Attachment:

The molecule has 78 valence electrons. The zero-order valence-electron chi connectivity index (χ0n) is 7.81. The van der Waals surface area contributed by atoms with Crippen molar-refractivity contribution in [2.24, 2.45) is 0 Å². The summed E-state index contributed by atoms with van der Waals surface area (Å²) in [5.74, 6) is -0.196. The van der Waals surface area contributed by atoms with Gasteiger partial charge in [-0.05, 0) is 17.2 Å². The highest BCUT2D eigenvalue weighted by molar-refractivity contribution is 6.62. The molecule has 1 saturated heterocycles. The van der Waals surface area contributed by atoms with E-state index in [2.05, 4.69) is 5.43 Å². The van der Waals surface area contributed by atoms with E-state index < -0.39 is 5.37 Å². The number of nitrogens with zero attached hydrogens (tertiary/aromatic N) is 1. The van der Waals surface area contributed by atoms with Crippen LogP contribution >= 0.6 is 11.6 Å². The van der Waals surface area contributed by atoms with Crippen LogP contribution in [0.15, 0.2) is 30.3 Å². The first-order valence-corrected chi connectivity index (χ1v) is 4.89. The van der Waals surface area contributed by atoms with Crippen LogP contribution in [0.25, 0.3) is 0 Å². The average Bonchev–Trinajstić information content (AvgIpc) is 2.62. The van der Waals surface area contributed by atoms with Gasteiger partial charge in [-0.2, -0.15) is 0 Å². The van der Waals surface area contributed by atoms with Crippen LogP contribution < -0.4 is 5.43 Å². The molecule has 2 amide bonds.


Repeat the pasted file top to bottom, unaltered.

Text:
The molecule has 78 valence electrons. The zero-order valence-electron chi connectivity index (χ0n) is 7.81. The van der Waals surface area contributed by atoms with Crippen molar-refractivity contribution in [2.24, 2.45) is 0 Å². The summed E-state index contributed by atoms with van der Waals surface area (Å²) in [5.74, 6) is -0.196. The van der Waals surface area contributed by atoms with Gasteiger partial charge in [-0.05, 0) is 17.2 Å². The highest BCUT2D eigenvalue weighted by molar-refractivity contribution is 6.62. The molecule has 1 saturated heterocycles. The van der Waals surface area contributed by atoms with E-state index in [2.05, 4.69) is 5.43 Å². The van der Waals surface area contributed by atoms with E-state index < -0.39 is 5.37 Å². The number of nitrogens with zero attached hydrogens (tertiary/aromatic N) is 1. The van der Waals surface area contributed by atoms with Crippen LogP contribution >= 0.6 is 11.6 Å². The van der Waals surface area contributed by atoms with Crippen LogP contribution in [0.15, 0.2) is 30.3 Å². The first-order valence-corrected chi connectivity index (χ1v) is 4.89. The van der Waals surface area contributed by atoms with Crippen LogP contribution in [0.25, 0.3) is 0 Å². The average Bonchev–Trinajstić information content (AvgIpc) is 2.62. The van der Waals surface area contributed by atoms with Gasteiger partial charge in [-0.2, -0.15) is 0 Å². The van der Waals surface area contributed by atoms with Crippen LogP contribution < -0.4 is 5.43 Å². The molecule has 2 amide bonds.